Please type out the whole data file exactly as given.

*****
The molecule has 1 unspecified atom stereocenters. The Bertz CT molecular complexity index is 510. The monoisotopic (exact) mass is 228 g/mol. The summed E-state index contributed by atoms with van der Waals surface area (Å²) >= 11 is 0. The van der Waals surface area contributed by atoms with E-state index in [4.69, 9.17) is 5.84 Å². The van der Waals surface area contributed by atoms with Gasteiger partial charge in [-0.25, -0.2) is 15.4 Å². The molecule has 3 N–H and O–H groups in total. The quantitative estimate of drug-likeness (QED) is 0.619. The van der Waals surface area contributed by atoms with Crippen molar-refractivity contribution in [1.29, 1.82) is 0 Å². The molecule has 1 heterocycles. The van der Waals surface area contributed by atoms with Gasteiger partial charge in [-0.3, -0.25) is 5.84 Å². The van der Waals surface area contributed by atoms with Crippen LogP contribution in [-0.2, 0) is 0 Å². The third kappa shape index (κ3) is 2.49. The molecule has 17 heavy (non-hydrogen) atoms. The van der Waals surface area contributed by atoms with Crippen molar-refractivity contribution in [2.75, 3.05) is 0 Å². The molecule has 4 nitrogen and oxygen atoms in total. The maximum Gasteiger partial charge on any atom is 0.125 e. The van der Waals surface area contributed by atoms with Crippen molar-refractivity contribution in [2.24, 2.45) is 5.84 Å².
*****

The molecule has 1 unspecified atom stereocenters. The Bertz CT molecular complexity index is 510. The monoisotopic (exact) mass is 228 g/mol. The summed E-state index contributed by atoms with van der Waals surface area (Å²) >= 11 is 0. The van der Waals surface area contributed by atoms with E-state index in [4.69, 9.17) is 5.84 Å². The van der Waals surface area contributed by atoms with Gasteiger partial charge in [-0.25, -0.2) is 15.4 Å². The molecule has 3 N–H and O–H groups in total. The quantitative estimate of drug-likeness (QED) is 0.619. The van der Waals surface area contributed by atoms with Crippen molar-refractivity contribution in [1.29, 1.82) is 0 Å². The molecule has 1 heterocycles. The van der Waals surface area contributed by atoms with Gasteiger partial charge in [-0.3, -0.25) is 5.84 Å². The van der Waals surface area contributed by atoms with Crippen LogP contribution in [-0.2, 0) is 0 Å². The third kappa shape index (κ3) is 2.49. The molecule has 17 heavy (non-hydrogen) atoms. The van der Waals surface area contributed by atoms with Crippen molar-refractivity contribution in [2.75, 3.05) is 0 Å². The molecule has 4 nitrogen and oxygen atoms in total. The maximum Gasteiger partial charge on any atom is 0.125 e. The van der Waals surface area contributed by atoms with Crippen molar-refractivity contribution in [2.24, 2.45) is 5.84 Å².